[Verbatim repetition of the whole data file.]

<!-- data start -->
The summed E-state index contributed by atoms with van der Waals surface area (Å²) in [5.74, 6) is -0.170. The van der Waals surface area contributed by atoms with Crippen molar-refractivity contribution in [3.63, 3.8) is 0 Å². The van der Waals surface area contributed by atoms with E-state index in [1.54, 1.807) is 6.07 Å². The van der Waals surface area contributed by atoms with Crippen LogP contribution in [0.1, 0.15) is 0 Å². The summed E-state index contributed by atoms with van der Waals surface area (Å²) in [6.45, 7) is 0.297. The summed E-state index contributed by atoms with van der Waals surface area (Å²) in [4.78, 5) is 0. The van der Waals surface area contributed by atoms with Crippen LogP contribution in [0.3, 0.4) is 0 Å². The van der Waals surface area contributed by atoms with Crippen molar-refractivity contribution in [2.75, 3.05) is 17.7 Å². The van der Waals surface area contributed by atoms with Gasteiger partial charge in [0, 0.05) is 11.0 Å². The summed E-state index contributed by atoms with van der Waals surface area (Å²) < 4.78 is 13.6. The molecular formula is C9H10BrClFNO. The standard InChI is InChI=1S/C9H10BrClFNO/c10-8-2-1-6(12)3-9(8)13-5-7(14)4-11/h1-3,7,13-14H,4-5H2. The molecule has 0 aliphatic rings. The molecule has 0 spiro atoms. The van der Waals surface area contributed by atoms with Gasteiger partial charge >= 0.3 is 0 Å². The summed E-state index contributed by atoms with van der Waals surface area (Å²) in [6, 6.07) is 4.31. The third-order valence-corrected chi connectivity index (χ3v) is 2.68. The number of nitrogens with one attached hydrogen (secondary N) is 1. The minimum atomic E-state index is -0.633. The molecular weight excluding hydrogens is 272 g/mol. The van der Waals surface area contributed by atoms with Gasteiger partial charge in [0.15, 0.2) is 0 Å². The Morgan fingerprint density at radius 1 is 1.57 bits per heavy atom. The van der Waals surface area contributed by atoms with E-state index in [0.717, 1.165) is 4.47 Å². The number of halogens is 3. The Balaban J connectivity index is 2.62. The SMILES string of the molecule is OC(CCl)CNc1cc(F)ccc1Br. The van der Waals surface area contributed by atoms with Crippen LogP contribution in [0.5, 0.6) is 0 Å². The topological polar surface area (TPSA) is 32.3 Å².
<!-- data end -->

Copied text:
The summed E-state index contributed by atoms with van der Waals surface area (Å²) in [5.74, 6) is -0.170. The van der Waals surface area contributed by atoms with Crippen molar-refractivity contribution in [3.63, 3.8) is 0 Å². The van der Waals surface area contributed by atoms with E-state index in [1.54, 1.807) is 6.07 Å². The van der Waals surface area contributed by atoms with Crippen LogP contribution in [0.1, 0.15) is 0 Å². The summed E-state index contributed by atoms with van der Waals surface area (Å²) in [6.45, 7) is 0.297. The summed E-state index contributed by atoms with van der Waals surface area (Å²) in [4.78, 5) is 0. The van der Waals surface area contributed by atoms with Crippen LogP contribution in [0.3, 0.4) is 0 Å². The van der Waals surface area contributed by atoms with Crippen molar-refractivity contribution in [2.75, 3.05) is 17.7 Å². The van der Waals surface area contributed by atoms with Gasteiger partial charge in [0, 0.05) is 11.0 Å². The summed E-state index contributed by atoms with van der Waals surface area (Å²) < 4.78 is 13.6. The molecular formula is C9H10BrClFNO. The standard InChI is InChI=1S/C9H10BrClFNO/c10-8-2-1-6(12)3-9(8)13-5-7(14)4-11/h1-3,7,13-14H,4-5H2. The molecule has 0 aliphatic rings. The molecule has 0 spiro atoms. The van der Waals surface area contributed by atoms with Gasteiger partial charge >= 0.3 is 0 Å². The summed E-state index contributed by atoms with van der Waals surface area (Å²) in [6, 6.07) is 4.31. The third-order valence-corrected chi connectivity index (χ3v) is 2.68. The number of nitrogens with one attached hydrogen (secondary N) is 1. The minimum atomic E-state index is -0.633. The molecular weight excluding hydrogens is 272 g/mol. The van der Waals surface area contributed by atoms with Gasteiger partial charge in [0.15, 0.2) is 0 Å². The Morgan fingerprint density at radius 1 is 1.57 bits per heavy atom. The van der Waals surface area contributed by atoms with E-state index in [0.717, 1.165) is 4.47 Å². The number of halogens is 3. The Balaban J connectivity index is 2.62. The SMILES string of the molecule is OC(CCl)CNc1cc(F)ccc1Br. The van der Waals surface area contributed by atoms with Crippen LogP contribution in [0.5, 0.6) is 0 Å². The topological polar surface area (TPSA) is 32.3 Å².